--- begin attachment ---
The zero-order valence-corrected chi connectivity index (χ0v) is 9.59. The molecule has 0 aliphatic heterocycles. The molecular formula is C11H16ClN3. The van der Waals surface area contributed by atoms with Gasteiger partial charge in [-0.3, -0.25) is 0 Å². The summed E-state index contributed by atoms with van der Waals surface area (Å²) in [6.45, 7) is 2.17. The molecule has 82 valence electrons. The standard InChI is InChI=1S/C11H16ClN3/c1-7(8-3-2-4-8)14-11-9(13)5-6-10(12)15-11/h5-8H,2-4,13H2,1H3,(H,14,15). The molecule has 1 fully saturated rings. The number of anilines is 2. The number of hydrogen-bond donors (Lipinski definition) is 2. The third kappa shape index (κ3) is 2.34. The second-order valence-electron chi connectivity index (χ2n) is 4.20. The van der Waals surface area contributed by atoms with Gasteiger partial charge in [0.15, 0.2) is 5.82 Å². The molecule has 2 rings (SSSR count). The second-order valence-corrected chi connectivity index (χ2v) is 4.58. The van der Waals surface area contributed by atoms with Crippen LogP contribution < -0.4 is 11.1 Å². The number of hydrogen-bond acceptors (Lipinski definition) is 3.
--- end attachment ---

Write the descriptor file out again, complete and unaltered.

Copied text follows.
The zero-order valence-corrected chi connectivity index (χ0v) is 9.59. The molecule has 0 aliphatic heterocycles. The molecular formula is C11H16ClN3. The van der Waals surface area contributed by atoms with Gasteiger partial charge in [-0.3, -0.25) is 0 Å². The summed E-state index contributed by atoms with van der Waals surface area (Å²) in [6.45, 7) is 2.17. The molecule has 82 valence electrons. The standard InChI is InChI=1S/C11H16ClN3/c1-7(8-3-2-4-8)14-11-9(13)5-6-10(12)15-11/h5-8H,2-4,13H2,1H3,(H,14,15). The molecule has 1 fully saturated rings. The number of anilines is 2. The number of hydrogen-bond donors (Lipinski definition) is 2. The third kappa shape index (κ3) is 2.34. The second-order valence-electron chi connectivity index (χ2n) is 4.20. The van der Waals surface area contributed by atoms with Gasteiger partial charge in [0.15, 0.2) is 5.82 Å². The molecule has 2 rings (SSSR count). The second-order valence-corrected chi connectivity index (χ2v) is 4.58. The van der Waals surface area contributed by atoms with Crippen LogP contribution < -0.4 is 11.1 Å². The number of hydrogen-bond acceptors (Lipinski definition) is 3.